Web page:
• Turnips and parsnips
  • Horseradish*
  • Chives and scallions*
  • Garlic*
  • Kale
  • Bok choy
  • Collard greens
  • Asparagus

For predominating chills use more warming herbs and foods marked with “*”.

Convalescing From An Interior Or Exterior Disease

An important part of recovering from a flu like Covid-19 is hydration.   Consuming soup is more effective than simply drinking water.  Soups provide a slow release of fluids, allowing it to assimilate in the body, whereas water moves through the body quickly and has a more cleansing affect.

For people convalescing from the flu soups should be nourishing, easy to digest and aid in digestion to ensure the assimilation of nutrients.  These soups are also wonderful for anybody recovering from any chronic illness and for the elderly.

Porridge and congee can be eaten for breakfast.  It is recommended to use: oat meal, millet, rice, cream of wheat or polenta.

Soups For Recovering From The Flu:                             

  • Chicken and rice
  • Beef and barley
  • Miso
  • Corn chowder
  • Mushroom soup
  • Congee
  • Lentil soup
  • Butternut/Squash/Sweet potato soup





Rice Congee Recipe:

This recipe is from Andrew Sterman and has more congee recipes here.

To make good congee, use good quality medium-grain or long-grain white rice, preferably grown in the style suited to the Asian market in Canada.   Also avoid short-grain, arborio or risotto rices, they are too sticky.

1 cup dry rice makes enough congee for 4-6 people.  Eventually the amount of water for 1 cup white rice is 8-10 cups.

Begin by bringing 8-12 cups water to a boil.  Use a stock pot on the stove burner behind the congee pot.  Simple stocks can be used, but avoid complex chicken or bone stocks for congee.

  1. Put 1 cup uncooked long-grain white rice in large pot.  Turn heat to high, add a tablespoon of good oil (grapeseed, organic peanut, safflower, etc).  Stir so each grain is coated lightly with oil.  Add two generous pinches salt.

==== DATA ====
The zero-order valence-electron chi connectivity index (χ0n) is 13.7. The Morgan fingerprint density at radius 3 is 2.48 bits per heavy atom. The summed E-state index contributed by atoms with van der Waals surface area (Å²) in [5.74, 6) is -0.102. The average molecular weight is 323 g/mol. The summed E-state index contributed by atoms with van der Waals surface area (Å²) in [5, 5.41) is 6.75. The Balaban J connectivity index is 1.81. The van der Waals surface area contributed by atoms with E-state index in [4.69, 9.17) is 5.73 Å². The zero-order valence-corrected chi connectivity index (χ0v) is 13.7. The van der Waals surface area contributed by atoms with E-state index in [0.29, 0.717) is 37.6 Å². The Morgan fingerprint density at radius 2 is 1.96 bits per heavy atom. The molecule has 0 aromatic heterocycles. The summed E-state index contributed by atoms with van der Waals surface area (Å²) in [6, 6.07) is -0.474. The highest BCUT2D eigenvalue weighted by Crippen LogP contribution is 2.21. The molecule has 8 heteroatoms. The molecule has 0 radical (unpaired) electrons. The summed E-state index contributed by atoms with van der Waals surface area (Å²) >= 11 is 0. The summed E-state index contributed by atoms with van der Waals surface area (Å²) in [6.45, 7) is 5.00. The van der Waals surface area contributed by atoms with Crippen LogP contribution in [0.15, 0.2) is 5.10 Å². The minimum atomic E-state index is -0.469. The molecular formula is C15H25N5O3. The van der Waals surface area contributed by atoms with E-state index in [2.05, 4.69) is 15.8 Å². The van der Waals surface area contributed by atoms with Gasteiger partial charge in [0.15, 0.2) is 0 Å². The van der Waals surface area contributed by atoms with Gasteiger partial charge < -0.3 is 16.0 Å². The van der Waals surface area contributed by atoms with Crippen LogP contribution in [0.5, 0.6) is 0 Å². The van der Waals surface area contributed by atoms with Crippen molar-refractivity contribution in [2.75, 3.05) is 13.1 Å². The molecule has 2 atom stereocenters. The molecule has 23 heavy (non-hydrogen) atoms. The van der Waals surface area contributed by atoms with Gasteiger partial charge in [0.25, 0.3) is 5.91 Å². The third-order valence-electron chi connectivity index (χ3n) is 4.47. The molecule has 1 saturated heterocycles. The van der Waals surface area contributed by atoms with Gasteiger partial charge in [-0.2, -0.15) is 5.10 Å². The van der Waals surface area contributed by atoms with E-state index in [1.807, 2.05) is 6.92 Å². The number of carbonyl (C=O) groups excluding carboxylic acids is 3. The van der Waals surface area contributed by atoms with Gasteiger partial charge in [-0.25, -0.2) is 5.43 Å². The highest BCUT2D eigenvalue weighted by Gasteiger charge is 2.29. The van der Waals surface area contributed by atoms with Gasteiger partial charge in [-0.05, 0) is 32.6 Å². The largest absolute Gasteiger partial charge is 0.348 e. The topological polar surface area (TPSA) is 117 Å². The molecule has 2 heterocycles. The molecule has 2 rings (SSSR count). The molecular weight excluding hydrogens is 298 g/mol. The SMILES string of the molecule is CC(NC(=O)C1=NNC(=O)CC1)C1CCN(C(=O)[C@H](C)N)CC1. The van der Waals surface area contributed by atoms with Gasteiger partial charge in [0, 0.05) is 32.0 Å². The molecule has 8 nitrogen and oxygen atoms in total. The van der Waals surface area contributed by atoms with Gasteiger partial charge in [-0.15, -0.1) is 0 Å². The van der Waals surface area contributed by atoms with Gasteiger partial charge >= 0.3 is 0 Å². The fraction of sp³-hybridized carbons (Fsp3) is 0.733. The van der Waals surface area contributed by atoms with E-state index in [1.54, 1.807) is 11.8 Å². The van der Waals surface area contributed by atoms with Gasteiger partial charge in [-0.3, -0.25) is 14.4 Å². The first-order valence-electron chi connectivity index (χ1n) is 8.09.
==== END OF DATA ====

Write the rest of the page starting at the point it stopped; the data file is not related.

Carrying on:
2. Then, add just enough boiling water to float the grains, perhaps 1 cup (no need to measure carefully).  Stir constantly as the grains absorb the water.  When almost dry, add more boiling water, keep stirring.  After 3 or 4 gradual additions of water while you are nearly constantly stirring (about 10 minutes), the grains will have given up starch to the water.
  3. Once the grains have released starch into the cooking water, you can add a lot more water and turn the heat down to a gentle low simmer for about 30-45 minutes, now stirring occasionally.  Do not allow the grains to settle and stick to the bottom of the pot.  Add water (stock) as needed to get the special congee consistency, in other words, milky water between discernible rice grains, very soft cooked.
  4. Once done, congee is always served with other things—start with a few simple ingredients.
  5. Eat with simple condiments (with scallion, soy sauce, ginger and toasted sesame oil) or improvise more substantial additions: sliced fish, seafood, nuts, pumpkin/squash, corn niblets, soft-boiled eggs, gently cooked bean sprouts, dried scallops, sliced pork, duck, chicken, cilantro, etc., often utilizing leftovers from the refrigerator or contributions from the freezer.  Always consider your intention when selecting ingredients, based on your growing knowledge of food energetics and current health needs.

Avoid Dehydrating Foods and Drink:

  • Onions and garlic
  • Hot spices
  • Tea and coffee
  • Soda water